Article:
Local spices

It’s a great idea to buy spices that are not available in your own country. Though most organised retail stores sell packaged spices, scouring the traditional souqs for local vendors selling these treasures by the kilo is a unique experience that must not be passed by. Bzaar, a Bahraini curry powder, and saffron are other noteworthy spices that are available. If you’re tired of walking around, stop by for a refreshing lunch at Haji Gahwa, tucked away in Manama souq. It’s a quaint little family-run restaurant serving traditional Bahraini dishes. Their Arabic-style wooden benches and a wall adorned with laminated black and white photos of yesteryear Bahrain will offer just the perfect ambience to your culture-packed adventure.

Halwa and other traditional sweets

Bahrainis have quite the sweet tooth and a number of confectioneries across the island sell a range of local sweetmeats, including khanfroosh, rehash, baklava, luqaimat, halwa and more. The halwa sold at the Showaiter shops in Muharraq is stuff of legend as this is a family business that’s been around for over 150 years now. They have their factory in Muharraq souq and you can ask for a tour to see how the gelatinous confectionery is made from scratch. The Showaiter shops, like most others, allow you to taste their range of sweets before you buy. While you’re in Muharraq souq, head to Saffron by Jena, a restaurant serving what is a modern spin on traditional Bahraini food. The rustic interior offers a great ambience and even if you choose to dine al fresco, dining against a backdrop of Muharraq’s traditional houses is simply amazing.

Mosaic lamps sold at Manama Souq

Antiques at Souq Al Haraj

Also known as Iranian market or Isa Town souq, this flea market tucked away in Isa Town has a wide variety of items right from clothes, electronics and perfumes through to potted plants and kitchen appliances. But what you want to visit this market for are its antiques. The best part is you can haggle all you want. There are cafes where you can stop for breakfast and Bahraini snacks. Souq Al Haraj, not unlike other souqs in Bahrain, is a photographer’s paradise. It’s a pleasure to watch Bahrainis sitting at tables in the cafes and playing traditional games. It’s a weekend market, usually set up on Friday and Saturday so, we recommend you start early as it gets really crowded. If you plan to drive, be aware that parking may be a bit of an issue.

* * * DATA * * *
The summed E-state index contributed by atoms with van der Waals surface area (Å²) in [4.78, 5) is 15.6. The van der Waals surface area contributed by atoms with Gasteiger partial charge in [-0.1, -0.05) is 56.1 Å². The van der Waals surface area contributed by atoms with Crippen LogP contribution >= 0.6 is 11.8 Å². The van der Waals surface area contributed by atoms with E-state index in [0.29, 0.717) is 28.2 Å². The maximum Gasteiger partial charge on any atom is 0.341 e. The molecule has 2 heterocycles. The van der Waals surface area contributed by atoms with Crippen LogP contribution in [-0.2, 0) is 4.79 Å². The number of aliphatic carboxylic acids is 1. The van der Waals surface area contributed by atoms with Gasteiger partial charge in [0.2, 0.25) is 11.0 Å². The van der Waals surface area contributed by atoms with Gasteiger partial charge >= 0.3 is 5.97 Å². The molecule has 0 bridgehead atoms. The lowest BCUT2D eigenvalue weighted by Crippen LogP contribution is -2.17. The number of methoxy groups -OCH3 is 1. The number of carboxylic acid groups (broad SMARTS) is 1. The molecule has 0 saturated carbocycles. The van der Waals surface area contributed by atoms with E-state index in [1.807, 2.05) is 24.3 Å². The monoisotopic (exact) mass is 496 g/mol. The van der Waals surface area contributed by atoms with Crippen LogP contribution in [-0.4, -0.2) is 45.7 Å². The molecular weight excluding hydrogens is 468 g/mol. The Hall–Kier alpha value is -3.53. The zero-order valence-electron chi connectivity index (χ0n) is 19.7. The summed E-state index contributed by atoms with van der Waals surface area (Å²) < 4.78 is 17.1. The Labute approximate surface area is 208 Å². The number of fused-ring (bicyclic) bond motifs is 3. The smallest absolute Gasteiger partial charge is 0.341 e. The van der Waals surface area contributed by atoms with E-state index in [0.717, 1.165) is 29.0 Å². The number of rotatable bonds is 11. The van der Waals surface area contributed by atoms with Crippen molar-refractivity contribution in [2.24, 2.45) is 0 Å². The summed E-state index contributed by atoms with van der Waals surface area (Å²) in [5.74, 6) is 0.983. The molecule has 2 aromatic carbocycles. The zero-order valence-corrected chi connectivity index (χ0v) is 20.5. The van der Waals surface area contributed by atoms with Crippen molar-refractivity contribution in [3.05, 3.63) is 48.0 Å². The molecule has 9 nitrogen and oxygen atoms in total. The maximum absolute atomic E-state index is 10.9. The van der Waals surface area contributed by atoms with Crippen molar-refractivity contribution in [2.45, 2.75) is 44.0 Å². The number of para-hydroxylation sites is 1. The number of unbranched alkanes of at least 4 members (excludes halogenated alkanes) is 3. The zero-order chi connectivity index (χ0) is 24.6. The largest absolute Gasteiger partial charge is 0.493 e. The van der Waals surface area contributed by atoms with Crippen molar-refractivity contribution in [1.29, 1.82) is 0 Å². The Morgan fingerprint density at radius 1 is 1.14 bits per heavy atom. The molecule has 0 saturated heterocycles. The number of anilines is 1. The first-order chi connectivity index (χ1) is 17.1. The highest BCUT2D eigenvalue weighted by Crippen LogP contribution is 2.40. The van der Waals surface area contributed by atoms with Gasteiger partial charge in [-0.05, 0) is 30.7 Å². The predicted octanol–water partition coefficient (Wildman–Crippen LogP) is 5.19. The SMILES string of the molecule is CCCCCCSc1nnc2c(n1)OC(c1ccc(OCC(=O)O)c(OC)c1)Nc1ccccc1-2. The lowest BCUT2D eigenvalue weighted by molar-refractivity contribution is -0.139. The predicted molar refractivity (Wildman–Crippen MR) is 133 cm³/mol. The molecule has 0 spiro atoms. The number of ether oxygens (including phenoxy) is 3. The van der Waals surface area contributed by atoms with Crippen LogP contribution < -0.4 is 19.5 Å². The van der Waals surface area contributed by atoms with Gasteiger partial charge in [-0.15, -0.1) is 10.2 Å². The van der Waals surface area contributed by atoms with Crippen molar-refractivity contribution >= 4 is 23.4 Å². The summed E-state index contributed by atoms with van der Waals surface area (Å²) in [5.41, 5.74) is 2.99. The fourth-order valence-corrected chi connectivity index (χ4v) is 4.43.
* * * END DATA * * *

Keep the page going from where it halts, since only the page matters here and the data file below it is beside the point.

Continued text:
Basket weaving using the dried date palm leaves in Bahrain

Al Jasra Handicraft Centre

Set up by the Tourism Directorate, this handicrafts museum is the ideal place to learn about Bahrain’s indigenous art forms such as pottery, basket weaving, cloth weaving, wood work etc. You can buy exquisitely woven baskets, mats and wall hangings made from palm fronds, as well as woven tapestry and stained glass mosaics. While you’re there, make a trip to Beit Al Jasra (Jasra House). This traditional-style house built in 1907 is the birthplace of the former and much loved king of Bahrain, Shaikh Isa bin Salman Al Khalifa. When the royal family moved to Riffa in the 1930s, the building fell into disrepair, but was restored in 1986 using original building materials such as coral stones and palm leaf trunks.